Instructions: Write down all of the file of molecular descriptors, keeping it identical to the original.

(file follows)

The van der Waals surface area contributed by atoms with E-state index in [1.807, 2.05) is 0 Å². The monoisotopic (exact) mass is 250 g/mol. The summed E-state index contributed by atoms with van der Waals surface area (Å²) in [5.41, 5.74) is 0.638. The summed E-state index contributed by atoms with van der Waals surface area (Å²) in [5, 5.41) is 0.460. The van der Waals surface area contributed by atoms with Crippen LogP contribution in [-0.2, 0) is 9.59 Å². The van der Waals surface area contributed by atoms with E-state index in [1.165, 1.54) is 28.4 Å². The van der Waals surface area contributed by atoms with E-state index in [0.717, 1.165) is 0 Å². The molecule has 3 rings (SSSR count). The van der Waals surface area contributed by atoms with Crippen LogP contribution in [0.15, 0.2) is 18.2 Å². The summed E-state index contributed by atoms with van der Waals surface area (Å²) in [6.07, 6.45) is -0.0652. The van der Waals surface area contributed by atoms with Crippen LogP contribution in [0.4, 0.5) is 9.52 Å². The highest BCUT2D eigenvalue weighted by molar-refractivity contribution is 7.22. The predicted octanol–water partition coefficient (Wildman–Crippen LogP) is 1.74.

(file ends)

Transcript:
The van der Waals surface area contributed by atoms with E-state index in [1.807, 2.05) is 0 Å². The monoisotopic (exact) mass is 250 g/mol. The summed E-state index contributed by atoms with van der Waals surface area (Å²) in [5.41, 5.74) is 0.638. The summed E-state index contributed by atoms with van der Waals surface area (Å²) in [5, 5.41) is 0.460. The van der Waals surface area contributed by atoms with Crippen LogP contribution in [-0.2, 0) is 9.59 Å². The van der Waals surface area contributed by atoms with E-state index in [1.165, 1.54) is 28.4 Å². The van der Waals surface area contributed by atoms with E-state index in [0.717, 1.165) is 0 Å². The molecule has 3 rings (SSSR count). The van der Waals surface area contributed by atoms with Crippen LogP contribution in [0.15, 0.2) is 18.2 Å². The summed E-state index contributed by atoms with van der Waals surface area (Å²) in [6.07, 6.45) is -0.0652. The van der Waals surface area contributed by atoms with Crippen LogP contribution in [0.4, 0.5) is 9.52 Å². The highest BCUT2D eigenvalue weighted by molar-refractivity contribution is 7.22. The predicted octanol–water partition coefficient (Wildman–Crippen LogP) is 1.74.